Lauric Acid

What other names is Lauric Acid known by?

Acide Laurique, Acide N-dodécanoïque, Ácido Láurico, Coconut Oil Extract, Extrait d'Huile de Noix de Coco, N-dodecanoic Acid, N-alkanoic Acid.

What is Lauric Acid?

Lauric acid is a saturated fat. It is found in many vegetable fats, particularly in coconut and palm kernel oils. People use it as medicine.

Lauric acid is used for treating viral infections including influenza (the flu); swine flu; avian flu; the common cold; fever blisters, cold sores, and genital herpes caused by herpes simplex virus (HSV); genital warts caused by human papillomavirus (HPV); and HIV/AIDS. It is also used for preventing the transmission of HIV from mothers to children.

Other uses for lauric acid include treatment of bronchitis, gonorrhea, yeast infections, chlamydia, intestinal infections caused by a parasite called Giardia lamblia, and ringworm.

In foods, lauric acid is used as a vegetable shortening.

In manufacturing, lauric acid is used to make soap and shampoo.

Insufficient Evidence to Rate Effectiveness for...

More evidence is needed to rate the effectiveness of lauric acid for these uses.

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How does Lauric Acid work?

It is not known how lauric acid might work as a medicine. Some research suggests lauric acid might be a safer fat than trans-fats in food preparations.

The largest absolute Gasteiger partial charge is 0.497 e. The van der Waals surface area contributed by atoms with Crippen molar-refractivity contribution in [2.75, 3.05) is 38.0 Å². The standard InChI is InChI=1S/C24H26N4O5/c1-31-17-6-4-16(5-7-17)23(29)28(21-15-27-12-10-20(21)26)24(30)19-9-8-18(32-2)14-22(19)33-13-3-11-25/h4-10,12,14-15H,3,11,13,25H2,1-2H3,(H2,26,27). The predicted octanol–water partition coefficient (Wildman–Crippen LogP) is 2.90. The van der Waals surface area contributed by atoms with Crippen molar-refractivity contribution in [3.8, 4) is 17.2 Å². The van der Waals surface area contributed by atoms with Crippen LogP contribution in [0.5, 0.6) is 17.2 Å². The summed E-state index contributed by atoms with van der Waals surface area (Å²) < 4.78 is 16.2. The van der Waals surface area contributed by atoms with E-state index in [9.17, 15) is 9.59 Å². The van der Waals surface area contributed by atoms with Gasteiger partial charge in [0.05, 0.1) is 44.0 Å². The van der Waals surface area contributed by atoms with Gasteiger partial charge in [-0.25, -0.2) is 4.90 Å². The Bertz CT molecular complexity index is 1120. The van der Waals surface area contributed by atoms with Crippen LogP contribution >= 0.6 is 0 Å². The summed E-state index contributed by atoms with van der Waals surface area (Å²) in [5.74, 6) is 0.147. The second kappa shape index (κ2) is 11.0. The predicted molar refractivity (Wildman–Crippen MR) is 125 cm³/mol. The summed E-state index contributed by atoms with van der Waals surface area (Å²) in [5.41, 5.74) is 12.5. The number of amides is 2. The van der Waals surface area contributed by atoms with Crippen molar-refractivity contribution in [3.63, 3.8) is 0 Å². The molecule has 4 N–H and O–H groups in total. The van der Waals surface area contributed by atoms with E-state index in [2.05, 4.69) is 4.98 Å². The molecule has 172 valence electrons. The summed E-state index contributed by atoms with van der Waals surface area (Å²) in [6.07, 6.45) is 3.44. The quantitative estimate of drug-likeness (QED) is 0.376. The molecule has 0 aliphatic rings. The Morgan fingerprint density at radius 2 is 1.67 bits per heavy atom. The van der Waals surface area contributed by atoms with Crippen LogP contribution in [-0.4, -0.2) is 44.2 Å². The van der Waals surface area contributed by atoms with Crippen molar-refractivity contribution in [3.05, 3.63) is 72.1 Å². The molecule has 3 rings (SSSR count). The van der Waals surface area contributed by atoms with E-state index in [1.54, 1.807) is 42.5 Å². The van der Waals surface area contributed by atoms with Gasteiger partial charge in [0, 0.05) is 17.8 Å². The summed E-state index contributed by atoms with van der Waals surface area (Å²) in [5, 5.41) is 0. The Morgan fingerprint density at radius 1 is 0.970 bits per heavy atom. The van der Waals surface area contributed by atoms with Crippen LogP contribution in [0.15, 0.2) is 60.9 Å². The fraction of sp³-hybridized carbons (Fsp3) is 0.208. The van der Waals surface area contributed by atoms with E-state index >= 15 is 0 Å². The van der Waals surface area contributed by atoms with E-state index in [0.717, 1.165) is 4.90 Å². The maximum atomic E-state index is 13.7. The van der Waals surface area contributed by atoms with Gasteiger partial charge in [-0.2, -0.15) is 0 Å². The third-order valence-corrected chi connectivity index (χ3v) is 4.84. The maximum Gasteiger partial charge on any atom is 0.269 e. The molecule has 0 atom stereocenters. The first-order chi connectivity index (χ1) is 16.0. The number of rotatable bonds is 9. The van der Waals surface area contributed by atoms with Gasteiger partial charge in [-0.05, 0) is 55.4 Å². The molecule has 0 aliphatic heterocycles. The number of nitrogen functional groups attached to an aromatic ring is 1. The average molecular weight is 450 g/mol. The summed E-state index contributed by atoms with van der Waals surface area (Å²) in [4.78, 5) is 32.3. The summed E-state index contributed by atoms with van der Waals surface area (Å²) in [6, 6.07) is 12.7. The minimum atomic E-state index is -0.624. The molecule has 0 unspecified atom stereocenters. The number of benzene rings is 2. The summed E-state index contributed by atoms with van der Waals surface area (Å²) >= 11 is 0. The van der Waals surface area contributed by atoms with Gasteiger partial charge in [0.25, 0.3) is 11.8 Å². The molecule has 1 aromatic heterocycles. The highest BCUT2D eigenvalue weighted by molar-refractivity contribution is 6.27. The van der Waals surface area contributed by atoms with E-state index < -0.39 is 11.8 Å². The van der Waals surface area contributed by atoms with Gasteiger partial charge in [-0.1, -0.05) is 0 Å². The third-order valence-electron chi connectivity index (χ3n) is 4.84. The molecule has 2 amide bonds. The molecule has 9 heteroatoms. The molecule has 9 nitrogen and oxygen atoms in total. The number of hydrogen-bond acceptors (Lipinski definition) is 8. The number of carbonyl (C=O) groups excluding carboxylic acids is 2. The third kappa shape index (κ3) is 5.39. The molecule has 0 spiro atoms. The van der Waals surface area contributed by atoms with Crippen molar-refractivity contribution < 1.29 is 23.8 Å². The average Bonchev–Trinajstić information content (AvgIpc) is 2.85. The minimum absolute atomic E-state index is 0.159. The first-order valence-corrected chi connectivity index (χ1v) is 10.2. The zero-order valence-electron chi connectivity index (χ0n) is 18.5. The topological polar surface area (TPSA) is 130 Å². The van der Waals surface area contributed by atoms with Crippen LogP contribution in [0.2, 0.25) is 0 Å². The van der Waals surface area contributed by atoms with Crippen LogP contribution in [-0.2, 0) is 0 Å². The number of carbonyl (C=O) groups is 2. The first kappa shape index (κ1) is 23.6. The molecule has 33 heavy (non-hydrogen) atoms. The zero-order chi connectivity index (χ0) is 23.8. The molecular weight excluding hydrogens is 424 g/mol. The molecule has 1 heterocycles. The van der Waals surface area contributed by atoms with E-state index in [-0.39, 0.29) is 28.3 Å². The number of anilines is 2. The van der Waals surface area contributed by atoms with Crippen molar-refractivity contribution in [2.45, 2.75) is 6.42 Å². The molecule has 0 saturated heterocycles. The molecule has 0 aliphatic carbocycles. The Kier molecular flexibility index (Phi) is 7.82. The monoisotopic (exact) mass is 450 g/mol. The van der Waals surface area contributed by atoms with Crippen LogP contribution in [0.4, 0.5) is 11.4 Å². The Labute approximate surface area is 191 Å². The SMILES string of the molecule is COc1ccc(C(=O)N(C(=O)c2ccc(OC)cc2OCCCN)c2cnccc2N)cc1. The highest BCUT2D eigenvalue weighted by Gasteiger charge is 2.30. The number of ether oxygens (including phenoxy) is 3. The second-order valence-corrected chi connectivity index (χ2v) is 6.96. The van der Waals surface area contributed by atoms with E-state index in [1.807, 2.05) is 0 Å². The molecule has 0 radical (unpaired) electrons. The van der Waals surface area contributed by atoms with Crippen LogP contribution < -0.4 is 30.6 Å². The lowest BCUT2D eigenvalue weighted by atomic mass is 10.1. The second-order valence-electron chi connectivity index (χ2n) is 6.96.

Are there safety concerns?

Lauric acid is safe in amounts found in foods. But there isn't enough information to know whether it is safer when used as a medicine.

Special Precautions & Warnings:

Pregnancy and breast-feeding: Lauric acid is safe for pregnant and breast-feeding women in food amounts. But larger medicinal amounts should be avoided until more is known. There is some concern about using lauric acid during breast-feeding because lauric acid passes into breast milk. Stay on the safe side and stick with food amounts if you are pregnant or breast-feeding.

Dosing considerations for Lauric Acid.

The appropriate dose of lauric acid depends on several factors such as the user's age, health, and several other conditions. At this time there is not enough scientific information to determine an appropriate range of doses for lauric acid. Keep in mind that natural products are not always necessarily safe and dosages can be important. Be sure to follow relevant directions on product labels and consult your pharmacist or physician or other healthcare professional before using.

Natural Medicines Comprehensive Database rates effectiveness based on scientific evidence according to the following scale: Effective, Likely Effective, Possibly Effective, Possibly Ineffective, Likely Ineffective, and Insufficient Evidence to Rate (detailed description of each of the ratings).

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Last Editorial Review: 3/29/2011